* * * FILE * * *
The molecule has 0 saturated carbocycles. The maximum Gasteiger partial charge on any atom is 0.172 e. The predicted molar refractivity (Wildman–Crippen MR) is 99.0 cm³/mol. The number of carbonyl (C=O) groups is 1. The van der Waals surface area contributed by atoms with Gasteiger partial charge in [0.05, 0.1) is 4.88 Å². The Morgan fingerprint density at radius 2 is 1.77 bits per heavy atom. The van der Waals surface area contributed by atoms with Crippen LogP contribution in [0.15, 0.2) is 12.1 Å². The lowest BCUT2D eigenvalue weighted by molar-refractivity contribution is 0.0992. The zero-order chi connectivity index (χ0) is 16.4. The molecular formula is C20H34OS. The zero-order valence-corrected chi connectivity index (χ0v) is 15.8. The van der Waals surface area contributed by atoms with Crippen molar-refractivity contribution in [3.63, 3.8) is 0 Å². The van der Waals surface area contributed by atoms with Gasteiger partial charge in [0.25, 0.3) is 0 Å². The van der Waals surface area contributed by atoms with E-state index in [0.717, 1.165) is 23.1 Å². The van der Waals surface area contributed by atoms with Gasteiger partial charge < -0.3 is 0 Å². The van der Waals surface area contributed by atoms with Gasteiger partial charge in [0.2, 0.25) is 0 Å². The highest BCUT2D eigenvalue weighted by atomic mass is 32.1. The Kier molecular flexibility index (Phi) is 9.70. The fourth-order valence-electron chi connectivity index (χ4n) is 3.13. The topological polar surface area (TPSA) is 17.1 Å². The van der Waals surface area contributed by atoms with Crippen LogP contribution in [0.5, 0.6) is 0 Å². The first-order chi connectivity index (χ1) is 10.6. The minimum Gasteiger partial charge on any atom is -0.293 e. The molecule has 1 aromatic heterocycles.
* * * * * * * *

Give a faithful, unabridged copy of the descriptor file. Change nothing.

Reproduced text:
The molecule has 0 saturated carbocycles. The maximum Gasteiger partial charge on any atom is 0.172 e. The predicted molar refractivity (Wildman–Crippen MR) is 99.0 cm³/mol. The number of carbonyl (C=O) groups is 1. The van der Waals surface area contributed by atoms with Gasteiger partial charge in [0.05, 0.1) is 4.88 Å². The Morgan fingerprint density at radius 2 is 1.77 bits per heavy atom. The van der Waals surface area contributed by atoms with Crippen LogP contribution in [0.15, 0.2) is 12.1 Å². The lowest BCUT2D eigenvalue weighted by molar-refractivity contribution is 0.0992. The zero-order chi connectivity index (χ0) is 16.4. The molecular formula is C20H34OS. The zero-order valence-corrected chi connectivity index (χ0v) is 15.8. The van der Waals surface area contributed by atoms with Crippen molar-refractivity contribution in [3.63, 3.8) is 0 Å². The van der Waals surface area contributed by atoms with Gasteiger partial charge in [0.25, 0.3) is 0 Å². The van der Waals surface area contributed by atoms with E-state index in [0.717, 1.165) is 23.1 Å². The van der Waals surface area contributed by atoms with Gasteiger partial charge < -0.3 is 0 Å². The van der Waals surface area contributed by atoms with Gasteiger partial charge in [0.2, 0.25) is 0 Å². The highest BCUT2D eigenvalue weighted by atomic mass is 32.1. The Kier molecular flexibility index (Phi) is 9.70. The fourth-order valence-electron chi connectivity index (χ4n) is 3.13. The topological polar surface area (TPSA) is 17.1 Å². The van der Waals surface area contributed by atoms with Crippen LogP contribution in [0.5, 0.6) is 0 Å². The first-order chi connectivity index (χ1) is 10.6. The minimum Gasteiger partial charge on any atom is -0.293 e. The molecule has 1 aromatic heterocycles.